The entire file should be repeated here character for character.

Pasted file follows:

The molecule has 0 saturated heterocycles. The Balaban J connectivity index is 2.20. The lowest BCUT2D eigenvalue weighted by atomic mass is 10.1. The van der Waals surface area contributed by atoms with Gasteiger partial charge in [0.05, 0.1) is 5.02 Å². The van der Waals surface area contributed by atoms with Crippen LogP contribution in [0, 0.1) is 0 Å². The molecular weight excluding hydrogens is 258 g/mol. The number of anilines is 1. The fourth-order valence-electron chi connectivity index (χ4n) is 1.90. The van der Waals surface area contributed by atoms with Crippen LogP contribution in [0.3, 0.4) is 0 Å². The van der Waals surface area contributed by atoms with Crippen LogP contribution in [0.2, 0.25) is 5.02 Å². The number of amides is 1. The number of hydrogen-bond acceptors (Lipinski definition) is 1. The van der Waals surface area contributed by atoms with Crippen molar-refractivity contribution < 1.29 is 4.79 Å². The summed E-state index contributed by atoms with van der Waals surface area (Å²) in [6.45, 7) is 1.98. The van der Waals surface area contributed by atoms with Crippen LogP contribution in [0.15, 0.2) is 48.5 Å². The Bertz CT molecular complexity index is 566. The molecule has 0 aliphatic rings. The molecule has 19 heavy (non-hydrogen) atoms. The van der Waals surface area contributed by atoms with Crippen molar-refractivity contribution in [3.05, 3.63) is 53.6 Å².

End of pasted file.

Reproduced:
The molecule has 0 saturated heterocycles. The Balaban J connectivity index is 2.20. The lowest BCUT2D eigenvalue weighted by atomic mass is 10.1. The van der Waals surface area contributed by atoms with Gasteiger partial charge in [0.05, 0.1) is 5.02 Å². The van der Waals surface area contributed by atoms with Crippen LogP contribution in [0, 0.1) is 0 Å². The molecular weight excluding hydrogens is 258 g/mol. The number of anilines is 1. The fourth-order valence-electron chi connectivity index (χ4n) is 1.90. The van der Waals surface area contributed by atoms with Crippen LogP contribution in [0.3, 0.4) is 0 Å². The van der Waals surface area contributed by atoms with Crippen LogP contribution in [0.2, 0.25) is 5.02 Å². The number of amides is 1. The number of hydrogen-bond acceptors (Lipinski definition) is 1. The van der Waals surface area contributed by atoms with Crippen molar-refractivity contribution < 1.29 is 4.79 Å². The summed E-state index contributed by atoms with van der Waals surface area (Å²) in [6.45, 7) is 1.98. The van der Waals surface area contributed by atoms with Crippen LogP contribution in [0.15, 0.2) is 48.5 Å². The Bertz CT molecular complexity index is 566. The molecule has 0 aliphatic rings. The molecule has 19 heavy (non-hydrogen) atoms. The van der Waals surface area contributed by atoms with Crippen molar-refractivity contribution in [3.05, 3.63) is 53.6 Å².